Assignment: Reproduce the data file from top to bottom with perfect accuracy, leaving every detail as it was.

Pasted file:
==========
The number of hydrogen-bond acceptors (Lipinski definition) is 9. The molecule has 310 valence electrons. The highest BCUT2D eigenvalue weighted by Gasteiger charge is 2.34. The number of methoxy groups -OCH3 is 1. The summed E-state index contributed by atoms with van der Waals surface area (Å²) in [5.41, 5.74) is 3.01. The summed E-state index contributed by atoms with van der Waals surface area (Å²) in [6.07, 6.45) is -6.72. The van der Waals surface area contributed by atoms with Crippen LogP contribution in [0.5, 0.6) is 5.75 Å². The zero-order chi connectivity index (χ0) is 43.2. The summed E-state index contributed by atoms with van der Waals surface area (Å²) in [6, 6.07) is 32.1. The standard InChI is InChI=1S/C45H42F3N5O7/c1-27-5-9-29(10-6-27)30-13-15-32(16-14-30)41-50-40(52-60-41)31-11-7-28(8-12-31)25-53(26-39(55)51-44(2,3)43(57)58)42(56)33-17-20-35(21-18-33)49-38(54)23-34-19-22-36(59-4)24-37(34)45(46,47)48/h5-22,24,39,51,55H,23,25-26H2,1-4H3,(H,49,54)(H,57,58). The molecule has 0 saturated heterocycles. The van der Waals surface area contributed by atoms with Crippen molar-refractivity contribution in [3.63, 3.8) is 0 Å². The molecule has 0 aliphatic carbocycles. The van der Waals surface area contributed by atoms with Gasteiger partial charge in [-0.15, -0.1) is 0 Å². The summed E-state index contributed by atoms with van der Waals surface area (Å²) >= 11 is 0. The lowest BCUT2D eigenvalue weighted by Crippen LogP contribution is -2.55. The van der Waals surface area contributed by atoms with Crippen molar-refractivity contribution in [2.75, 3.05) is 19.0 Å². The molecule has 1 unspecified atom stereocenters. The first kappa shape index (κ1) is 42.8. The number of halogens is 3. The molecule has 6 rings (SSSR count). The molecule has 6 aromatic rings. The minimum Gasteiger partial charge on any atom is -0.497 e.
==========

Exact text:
The number of hydrogen-bond acceptors (Lipinski definition) is 9. The molecule has 310 valence electrons. The highest BCUT2D eigenvalue weighted by Gasteiger charge is 2.34. The number of methoxy groups -OCH3 is 1. The summed E-state index contributed by atoms with van der Waals surface area (Å²) in [5.41, 5.74) is 3.01. The summed E-state index contributed by atoms with van der Waals surface area (Å²) in [6.07, 6.45) is -6.72. The van der Waals surface area contributed by atoms with Crippen LogP contribution in [0.5, 0.6) is 5.75 Å². The zero-order chi connectivity index (χ0) is 43.2. The summed E-state index contributed by atoms with van der Waals surface area (Å²) in [6, 6.07) is 32.1. The standard InChI is InChI=1S/C45H42F3N5O7/c1-27-5-9-29(10-6-27)30-13-15-32(16-14-30)41-50-40(52-60-41)31-11-7-28(8-12-31)25-53(26-39(55)51-44(2,3)43(57)58)42(56)33-17-20-35(21-18-33)49-38(54)23-34-19-22-36(59-4)24-37(34)45(46,47)48/h5-22,24,39,51,55H,23,25-26H2,1-4H3,(H,49,54)(H,57,58). The molecule has 0 saturated heterocycles. The van der Waals surface area contributed by atoms with Crippen molar-refractivity contribution in [3.63, 3.8) is 0 Å². The molecule has 0 aliphatic carbocycles. The van der Waals surface area contributed by atoms with Gasteiger partial charge in [-0.15, -0.1) is 0 Å². The summed E-state index contributed by atoms with van der Waals surface area (Å²) >= 11 is 0. The lowest BCUT2D eigenvalue weighted by Crippen LogP contribution is -2.55. The van der Waals surface area contributed by atoms with Crippen molar-refractivity contribution in [2.75, 3.05) is 19.0 Å². The molecule has 1 unspecified atom stereocenters. The first kappa shape index (κ1) is 42.8. The number of halogens is 3. The molecule has 6 rings (SSSR count). The molecule has 6 aromatic rings. The minimum Gasteiger partial charge on any atom is -0.497 e.